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Wintering Bird Survey Report For Developments
What is a Wintering Bird Survey Report?
There are a variety of wintering birds which migrate to the UK each year in search of better feeding opportunities and a milder climate. Some of these types of birds include the Red Throated diver, knots, the Great Northern Diver and the Black Tailed Godwit.
Therefore, a Wintering Bird Survey Report should be undertaken in order to determine the presence of these species of birds as well as establish the location of winter food sources for these birds.
A Wintering Bird Survey Report will also help to determine whether these species of birds or their food sources may be at risk due to a proposed development. Following a survey report, necessary mitigation measures can be planned and put in place in order to prevent wintering birds from being affected by any negative impacts the development may have.
According to Defra, the key habitats that will likely require this type of assessment include uplands, lowland farmland, woodlands, freshwater wetlands, lowland heathland and marine and coastal sites.
When would a Wintering Bird Survey Report be required?
A Wintering Bird Survey Report will typically be required for development sites on which winter birds may be present or development sites that may present themselves as an ideal environment for wintering birds.
The need for a wintering bird survey report will be determined by an initial scoping exercise. This will evaluate whether wintering birds are likely to be present in the specified area based on the evidence provided. A wintering bird survey report will then be required if it is determined that development work could disturb them. The proximity of proposed development sites to Special Protection Areas (SPAs) will also be considered, specifically in areas that may be linked to these protected sites.
Wintering birds are a protected species under the Wildlife and Countryside Act (as amended) 1981. Therefore, survey reports may be required for planning applications in order to obtain planning permission for developments if it is determined that it may have an effect on the wintering birds in the area.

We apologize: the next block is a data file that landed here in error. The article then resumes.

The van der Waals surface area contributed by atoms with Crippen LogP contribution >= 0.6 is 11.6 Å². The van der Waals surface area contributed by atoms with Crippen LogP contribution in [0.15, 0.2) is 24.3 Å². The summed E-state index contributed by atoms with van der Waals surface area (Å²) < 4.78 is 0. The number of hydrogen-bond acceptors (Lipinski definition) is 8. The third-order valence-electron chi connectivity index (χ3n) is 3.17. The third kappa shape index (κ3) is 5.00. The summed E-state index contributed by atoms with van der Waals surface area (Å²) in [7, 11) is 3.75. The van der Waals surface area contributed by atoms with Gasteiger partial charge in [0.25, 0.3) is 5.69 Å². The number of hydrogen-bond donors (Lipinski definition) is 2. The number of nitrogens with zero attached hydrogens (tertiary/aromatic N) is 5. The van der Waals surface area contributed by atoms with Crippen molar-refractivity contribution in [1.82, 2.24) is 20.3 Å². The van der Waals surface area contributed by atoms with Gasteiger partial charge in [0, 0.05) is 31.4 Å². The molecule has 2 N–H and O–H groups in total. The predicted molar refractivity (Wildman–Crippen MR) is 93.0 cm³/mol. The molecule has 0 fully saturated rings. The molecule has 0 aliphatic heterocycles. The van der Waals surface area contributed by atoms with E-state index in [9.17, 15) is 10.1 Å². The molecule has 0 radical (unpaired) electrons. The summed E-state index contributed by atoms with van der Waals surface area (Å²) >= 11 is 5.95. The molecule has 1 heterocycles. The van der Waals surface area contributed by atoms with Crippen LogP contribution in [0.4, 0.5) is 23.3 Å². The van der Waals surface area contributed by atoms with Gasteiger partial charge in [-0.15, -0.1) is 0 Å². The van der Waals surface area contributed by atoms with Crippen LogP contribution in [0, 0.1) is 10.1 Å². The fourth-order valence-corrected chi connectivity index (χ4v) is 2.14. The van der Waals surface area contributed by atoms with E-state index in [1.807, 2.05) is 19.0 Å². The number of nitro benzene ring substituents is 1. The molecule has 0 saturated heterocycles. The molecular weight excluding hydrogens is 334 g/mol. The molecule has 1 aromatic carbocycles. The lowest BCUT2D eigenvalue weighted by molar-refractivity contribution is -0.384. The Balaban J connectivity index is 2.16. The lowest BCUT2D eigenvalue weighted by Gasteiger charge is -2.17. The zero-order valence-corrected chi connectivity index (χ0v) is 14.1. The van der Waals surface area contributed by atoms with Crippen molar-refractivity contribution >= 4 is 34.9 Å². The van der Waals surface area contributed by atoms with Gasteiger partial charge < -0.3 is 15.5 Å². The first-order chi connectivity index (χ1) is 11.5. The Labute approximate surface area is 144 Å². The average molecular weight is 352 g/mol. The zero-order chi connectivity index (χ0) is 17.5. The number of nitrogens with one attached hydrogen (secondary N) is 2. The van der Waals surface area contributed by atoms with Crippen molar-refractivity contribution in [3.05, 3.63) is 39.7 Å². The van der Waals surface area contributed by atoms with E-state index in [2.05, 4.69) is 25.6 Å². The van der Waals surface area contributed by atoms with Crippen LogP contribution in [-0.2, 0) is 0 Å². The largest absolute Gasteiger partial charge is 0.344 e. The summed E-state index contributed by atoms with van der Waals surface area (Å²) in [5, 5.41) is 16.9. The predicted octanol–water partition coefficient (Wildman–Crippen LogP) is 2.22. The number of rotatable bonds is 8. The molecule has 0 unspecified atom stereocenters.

It is essential to contact an experienced ecologist to conduct a Wintering Bird Survey Report. Ecologists can determine whether your proposed development may require a Wintering Bird Survey Report and discuss whether the site is suitable for supporting populations of winter birds.
Undertaking Winter Bird Survey Reports
Winter Bird Survey Reports should be undertaken by an ecologist during the later winter months, between November and February the following year. Whilst most wintering bird surveys begin in November, a sufficient amount of time should be given for research and planning beforehand. The ecologist should visit the site at least three times at various times during the winter months (ideally once per month).
The method used is very similar to that of a Breeding Bird Survey, using Breeding Bird Squares, transect routes, and count sections. Bird species and their feeding behavior is then mapped, and an assessment is made to estimate the number of wintering birds and their special distribution, as well as the significance of the species present on the potential development site.
Wintering bird survey reports will typically be supported by a desk study, in correspondence with national, regional and local atlas data.
If the survey report detects wintering bird presence on the development site and it is determined that the proposed development may have an effect on the birds, avoidance and mitigation methods can then be planned. These methods can be used to reduce the impact of development on any birds or habitat present and compensate for any loss of roosting or foraging habitat.
How can Collington Winter assist with Wintering Bird Survey Reports?
Collington Winter Environmental are an experienced team of Ecologists providing a wide range of wintering bird surveys to developers on all types of projects. Our ecologists have worked with protected species across the UK, undertaking field surveys and writing scientific, readable reports for submission at planning.
We adopt a pragmatic approach to all of the sites we operate on, working with clients to find solutions and develop relationships. Our team has developed strong relationships with key stakeholders over the years.
Feel free to get in touch with one of our ecologists for more information on wintering bird survey reports by using the contact form below.
23 Bark Street East